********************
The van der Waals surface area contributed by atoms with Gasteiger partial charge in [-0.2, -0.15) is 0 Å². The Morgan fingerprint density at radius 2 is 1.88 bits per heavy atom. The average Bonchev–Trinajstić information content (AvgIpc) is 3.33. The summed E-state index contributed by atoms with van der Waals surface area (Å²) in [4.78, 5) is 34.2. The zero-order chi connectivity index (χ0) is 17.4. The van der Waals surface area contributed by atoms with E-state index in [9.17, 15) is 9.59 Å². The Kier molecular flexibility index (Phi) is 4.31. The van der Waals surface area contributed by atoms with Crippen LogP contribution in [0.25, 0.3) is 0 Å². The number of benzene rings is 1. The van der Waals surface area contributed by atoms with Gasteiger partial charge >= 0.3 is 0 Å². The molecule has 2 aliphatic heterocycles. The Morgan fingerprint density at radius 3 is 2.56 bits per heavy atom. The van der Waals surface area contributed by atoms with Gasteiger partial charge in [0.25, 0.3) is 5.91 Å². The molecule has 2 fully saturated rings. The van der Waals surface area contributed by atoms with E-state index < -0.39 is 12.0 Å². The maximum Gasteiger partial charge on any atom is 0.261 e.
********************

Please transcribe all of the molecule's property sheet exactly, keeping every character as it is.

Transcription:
The van der Waals surface area contributed by atoms with Gasteiger partial charge in [-0.2, -0.15) is 0 Å². The Morgan fingerprint density at radius 2 is 1.88 bits per heavy atom. The average Bonchev–Trinajstić information content (AvgIpc) is 3.33. The summed E-state index contributed by atoms with van der Waals surface area (Å²) in [4.78, 5) is 34.2. The zero-order chi connectivity index (χ0) is 17.4. The van der Waals surface area contributed by atoms with E-state index in [9.17, 15) is 9.59 Å². The Kier molecular flexibility index (Phi) is 4.31. The van der Waals surface area contributed by atoms with Crippen LogP contribution in [0.25, 0.3) is 0 Å². The number of benzene rings is 1. The van der Waals surface area contributed by atoms with Gasteiger partial charge >= 0.3 is 0 Å². The molecule has 2 aliphatic heterocycles. The Morgan fingerprint density at radius 3 is 2.56 bits per heavy atom. The van der Waals surface area contributed by atoms with Gasteiger partial charge in [0.25, 0.3) is 5.91 Å². The molecule has 2 fully saturated rings. The van der Waals surface area contributed by atoms with E-state index < -0.39 is 12.0 Å². The maximum Gasteiger partial charge on any atom is 0.261 e.